I’d be interested in hearing more about the “story question.”

    There’s also some terminology confusion out there. Some people call the end of Act II the “Crisis”, and the “climax” is the Denouement in Act III.

  2. You mean, where he finally accepts the call? 😉 I have a tough time not thinking about all these plotting methods in terms of other methods. I could give you a list of what that point is called, and that’s a great way of phrasing it.

    Personally, I agree with Yves Lavandier, and I tend to include the climax in act two, as the culmination of act two. This makes act three very short indeed. I think you can get away with including it in act III if you call act III the “resolution,” since the climax is where we resolve the story question, but not if you call act III the “denouement” (literally, the events after the climax).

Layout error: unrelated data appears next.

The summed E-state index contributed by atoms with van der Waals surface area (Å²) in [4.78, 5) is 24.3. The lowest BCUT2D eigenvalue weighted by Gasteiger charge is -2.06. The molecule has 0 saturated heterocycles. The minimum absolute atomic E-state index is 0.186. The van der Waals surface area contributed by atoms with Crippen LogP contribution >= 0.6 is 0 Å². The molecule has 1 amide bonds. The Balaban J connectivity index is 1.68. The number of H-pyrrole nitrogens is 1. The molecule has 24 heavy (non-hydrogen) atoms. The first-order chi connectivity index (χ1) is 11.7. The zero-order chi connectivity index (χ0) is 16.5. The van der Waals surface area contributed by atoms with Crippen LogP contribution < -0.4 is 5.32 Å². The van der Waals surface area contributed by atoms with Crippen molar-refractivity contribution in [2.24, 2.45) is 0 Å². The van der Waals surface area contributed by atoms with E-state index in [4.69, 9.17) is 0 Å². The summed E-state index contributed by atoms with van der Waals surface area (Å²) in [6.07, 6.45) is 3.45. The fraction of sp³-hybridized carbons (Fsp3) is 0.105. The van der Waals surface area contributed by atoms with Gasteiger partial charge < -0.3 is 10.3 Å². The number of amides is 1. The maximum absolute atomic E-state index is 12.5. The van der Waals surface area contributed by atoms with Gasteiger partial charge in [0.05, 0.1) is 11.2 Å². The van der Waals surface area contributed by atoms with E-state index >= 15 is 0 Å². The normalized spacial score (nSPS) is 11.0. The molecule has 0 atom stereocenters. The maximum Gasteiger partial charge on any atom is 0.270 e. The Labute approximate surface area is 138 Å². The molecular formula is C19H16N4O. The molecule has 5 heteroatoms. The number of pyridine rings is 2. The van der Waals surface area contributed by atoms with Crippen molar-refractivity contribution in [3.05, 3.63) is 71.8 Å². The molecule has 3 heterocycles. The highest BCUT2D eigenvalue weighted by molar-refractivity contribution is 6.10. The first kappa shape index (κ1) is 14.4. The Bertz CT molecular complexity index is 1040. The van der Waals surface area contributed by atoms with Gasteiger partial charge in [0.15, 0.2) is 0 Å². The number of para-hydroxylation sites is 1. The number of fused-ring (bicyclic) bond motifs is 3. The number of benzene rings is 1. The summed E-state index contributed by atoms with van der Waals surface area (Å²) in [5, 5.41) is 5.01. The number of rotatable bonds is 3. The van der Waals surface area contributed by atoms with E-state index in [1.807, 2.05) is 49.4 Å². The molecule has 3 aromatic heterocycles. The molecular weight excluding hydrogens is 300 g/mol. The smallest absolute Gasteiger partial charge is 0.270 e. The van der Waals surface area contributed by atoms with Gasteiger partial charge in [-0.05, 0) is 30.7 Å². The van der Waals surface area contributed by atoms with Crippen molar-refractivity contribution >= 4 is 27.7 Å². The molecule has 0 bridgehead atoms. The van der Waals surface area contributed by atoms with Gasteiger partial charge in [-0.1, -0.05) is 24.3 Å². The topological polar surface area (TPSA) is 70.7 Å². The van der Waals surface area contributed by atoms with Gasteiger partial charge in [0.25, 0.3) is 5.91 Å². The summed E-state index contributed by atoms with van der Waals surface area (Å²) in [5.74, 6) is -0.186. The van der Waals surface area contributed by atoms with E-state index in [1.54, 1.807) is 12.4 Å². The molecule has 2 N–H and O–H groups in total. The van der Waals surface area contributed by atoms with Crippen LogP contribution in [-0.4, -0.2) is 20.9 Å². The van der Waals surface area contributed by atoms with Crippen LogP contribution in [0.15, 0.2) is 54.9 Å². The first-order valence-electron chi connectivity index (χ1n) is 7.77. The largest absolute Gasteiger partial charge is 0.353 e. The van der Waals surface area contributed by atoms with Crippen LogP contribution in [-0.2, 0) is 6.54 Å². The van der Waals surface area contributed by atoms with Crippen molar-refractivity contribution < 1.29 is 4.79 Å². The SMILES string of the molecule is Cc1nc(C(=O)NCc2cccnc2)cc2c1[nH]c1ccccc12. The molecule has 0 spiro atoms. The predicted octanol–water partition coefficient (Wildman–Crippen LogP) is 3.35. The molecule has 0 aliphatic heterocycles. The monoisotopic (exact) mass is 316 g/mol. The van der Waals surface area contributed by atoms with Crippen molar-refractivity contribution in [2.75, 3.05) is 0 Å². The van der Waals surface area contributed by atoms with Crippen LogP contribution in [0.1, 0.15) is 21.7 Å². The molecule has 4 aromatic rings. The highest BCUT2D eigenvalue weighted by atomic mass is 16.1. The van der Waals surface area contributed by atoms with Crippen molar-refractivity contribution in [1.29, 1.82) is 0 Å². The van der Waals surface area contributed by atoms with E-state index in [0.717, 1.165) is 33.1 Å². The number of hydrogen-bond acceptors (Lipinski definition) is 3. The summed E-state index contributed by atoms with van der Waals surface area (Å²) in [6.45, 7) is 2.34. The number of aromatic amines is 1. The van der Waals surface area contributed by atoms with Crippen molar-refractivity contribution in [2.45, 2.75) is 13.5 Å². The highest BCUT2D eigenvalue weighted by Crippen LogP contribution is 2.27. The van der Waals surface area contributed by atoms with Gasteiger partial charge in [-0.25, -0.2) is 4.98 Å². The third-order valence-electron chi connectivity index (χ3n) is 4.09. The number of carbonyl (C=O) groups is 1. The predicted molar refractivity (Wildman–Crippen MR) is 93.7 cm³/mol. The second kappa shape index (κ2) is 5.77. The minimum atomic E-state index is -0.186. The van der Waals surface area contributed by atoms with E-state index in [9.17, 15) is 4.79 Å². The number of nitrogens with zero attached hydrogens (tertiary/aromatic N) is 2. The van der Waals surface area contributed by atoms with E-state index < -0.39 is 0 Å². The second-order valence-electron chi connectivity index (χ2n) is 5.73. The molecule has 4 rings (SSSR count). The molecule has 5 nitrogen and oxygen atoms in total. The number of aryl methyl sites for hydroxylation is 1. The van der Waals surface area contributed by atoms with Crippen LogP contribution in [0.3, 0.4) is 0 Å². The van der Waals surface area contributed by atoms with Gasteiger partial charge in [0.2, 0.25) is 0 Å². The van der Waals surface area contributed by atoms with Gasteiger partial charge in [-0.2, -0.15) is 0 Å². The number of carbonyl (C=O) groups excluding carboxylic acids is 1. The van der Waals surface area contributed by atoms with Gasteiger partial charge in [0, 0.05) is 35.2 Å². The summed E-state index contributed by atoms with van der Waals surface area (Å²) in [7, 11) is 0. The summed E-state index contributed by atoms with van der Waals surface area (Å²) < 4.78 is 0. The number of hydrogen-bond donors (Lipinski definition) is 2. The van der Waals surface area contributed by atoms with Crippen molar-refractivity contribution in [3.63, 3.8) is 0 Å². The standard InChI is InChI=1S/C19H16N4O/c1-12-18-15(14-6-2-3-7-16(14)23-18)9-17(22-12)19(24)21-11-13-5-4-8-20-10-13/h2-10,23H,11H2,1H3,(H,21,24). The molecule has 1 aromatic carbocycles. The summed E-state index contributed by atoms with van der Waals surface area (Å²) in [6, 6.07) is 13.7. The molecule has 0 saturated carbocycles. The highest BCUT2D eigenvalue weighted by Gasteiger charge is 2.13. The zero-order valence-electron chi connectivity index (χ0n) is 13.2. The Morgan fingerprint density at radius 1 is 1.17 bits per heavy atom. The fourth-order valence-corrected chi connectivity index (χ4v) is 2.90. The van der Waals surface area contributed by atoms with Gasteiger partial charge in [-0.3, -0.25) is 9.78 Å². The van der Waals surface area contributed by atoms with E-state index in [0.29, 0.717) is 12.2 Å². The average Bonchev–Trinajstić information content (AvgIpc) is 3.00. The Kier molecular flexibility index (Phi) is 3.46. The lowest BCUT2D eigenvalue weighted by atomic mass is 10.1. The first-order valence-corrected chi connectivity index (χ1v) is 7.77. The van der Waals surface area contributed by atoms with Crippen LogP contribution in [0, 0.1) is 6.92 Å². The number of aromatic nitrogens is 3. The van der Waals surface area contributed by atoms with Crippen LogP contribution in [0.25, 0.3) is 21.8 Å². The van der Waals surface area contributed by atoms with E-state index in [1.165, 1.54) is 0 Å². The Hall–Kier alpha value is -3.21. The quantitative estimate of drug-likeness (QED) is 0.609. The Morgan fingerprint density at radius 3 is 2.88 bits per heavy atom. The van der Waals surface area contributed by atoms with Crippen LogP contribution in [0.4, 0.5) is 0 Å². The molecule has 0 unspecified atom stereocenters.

The end of act II might well be the black moment (if the climax is in act III again)—the point at which it seems like all hope is lost. But I’m just telling you the accepted theory here. 😉

    The story question is the basic concept of the story—”Will the hero(ine) succeed in his/her quest?” In a romance, it’s “Will the boy win the girl?” In a mystery, it’s “Will they catch the murderer?” (And the answer is supposed to be yes on both of those!) My friend Annette wrote a great post on story questions.

  3. Now this really got me to thinking about my story structures. I do use the three-act-structure. It was brought to my attention along my journey of learning to write. A wonderful writer called Judy pointed it out to me one day and I’ve never forgotten it.

    In Act1 I usually start with the ‘setup.’ I lay out the scene, characters and relationships. I establish what the MC wants, then add plenty of conflict, but sometimes I end up with another question that has to be answered along the way. (this comes as the heroine tries to achieve her goal, so it’s part of her goal, but ends up as a big part of the ending.) She ends up with two problems to solve at the end of Act 111. (What I’m trying to say is, sometimes, I create the first question in order for the important question to happen, then I end up with two questions to be answered at the end.)